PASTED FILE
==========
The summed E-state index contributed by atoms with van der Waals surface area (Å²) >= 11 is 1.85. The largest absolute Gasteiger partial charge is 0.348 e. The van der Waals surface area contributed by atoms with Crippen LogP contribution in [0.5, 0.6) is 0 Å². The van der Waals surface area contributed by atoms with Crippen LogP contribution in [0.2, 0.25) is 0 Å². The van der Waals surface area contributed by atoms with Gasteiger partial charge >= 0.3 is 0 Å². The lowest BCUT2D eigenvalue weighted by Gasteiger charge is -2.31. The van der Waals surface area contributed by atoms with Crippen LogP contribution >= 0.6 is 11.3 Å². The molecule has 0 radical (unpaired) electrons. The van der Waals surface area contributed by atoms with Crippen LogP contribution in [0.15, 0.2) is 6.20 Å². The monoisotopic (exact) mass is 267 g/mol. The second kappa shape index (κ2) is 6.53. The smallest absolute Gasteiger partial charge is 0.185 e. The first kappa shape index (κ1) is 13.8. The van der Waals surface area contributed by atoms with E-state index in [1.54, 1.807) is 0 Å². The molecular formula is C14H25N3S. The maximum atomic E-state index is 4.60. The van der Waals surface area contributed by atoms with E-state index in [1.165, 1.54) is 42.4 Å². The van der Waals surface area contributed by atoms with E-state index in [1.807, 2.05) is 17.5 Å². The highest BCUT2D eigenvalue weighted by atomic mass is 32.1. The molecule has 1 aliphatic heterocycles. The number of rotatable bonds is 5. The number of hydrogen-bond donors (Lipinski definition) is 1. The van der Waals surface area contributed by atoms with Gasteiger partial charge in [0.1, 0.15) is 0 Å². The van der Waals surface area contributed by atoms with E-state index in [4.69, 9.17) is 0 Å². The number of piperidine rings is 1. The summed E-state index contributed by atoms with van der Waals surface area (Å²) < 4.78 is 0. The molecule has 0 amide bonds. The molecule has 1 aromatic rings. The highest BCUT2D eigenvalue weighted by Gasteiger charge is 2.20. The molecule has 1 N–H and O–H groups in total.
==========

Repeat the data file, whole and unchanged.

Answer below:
The summed E-state index contributed by atoms with van der Waals surface area (Å²) >= 11 is 1.85. The largest absolute Gasteiger partial charge is 0.348 e. The van der Waals surface area contributed by atoms with Crippen LogP contribution in [0.5, 0.6) is 0 Å². The van der Waals surface area contributed by atoms with Crippen LogP contribution in [0.2, 0.25) is 0 Å². The van der Waals surface area contributed by atoms with Gasteiger partial charge >= 0.3 is 0 Å². The lowest BCUT2D eigenvalue weighted by Gasteiger charge is -2.31. The van der Waals surface area contributed by atoms with Crippen LogP contribution >= 0.6 is 11.3 Å². The molecule has 0 radical (unpaired) electrons. The van der Waals surface area contributed by atoms with Crippen LogP contribution in [0.15, 0.2) is 6.20 Å². The monoisotopic (exact) mass is 267 g/mol. The second kappa shape index (κ2) is 6.53. The smallest absolute Gasteiger partial charge is 0.185 e. The first kappa shape index (κ1) is 13.8. The van der Waals surface area contributed by atoms with E-state index in [1.54, 1.807) is 0 Å². The molecular formula is C14H25N3S. The maximum atomic E-state index is 4.60. The van der Waals surface area contributed by atoms with E-state index in [1.165, 1.54) is 42.4 Å². The van der Waals surface area contributed by atoms with E-state index in [1.807, 2.05) is 17.5 Å². The highest BCUT2D eigenvalue weighted by atomic mass is 32.1. The molecule has 1 aliphatic heterocycles. The number of rotatable bonds is 5. The number of hydrogen-bond donors (Lipinski definition) is 1. The van der Waals surface area contributed by atoms with Gasteiger partial charge in [0.1, 0.15) is 0 Å². The van der Waals surface area contributed by atoms with E-state index in [4.69, 9.17) is 0 Å². The number of piperidine rings is 1. The summed E-state index contributed by atoms with van der Waals surface area (Å²) < 4.78 is 0. The molecule has 0 amide bonds. The molecule has 1 aromatic rings. The highest BCUT2D eigenvalue weighted by Gasteiger charge is 2.20. The molecule has 1 N–H and O–H groups in total.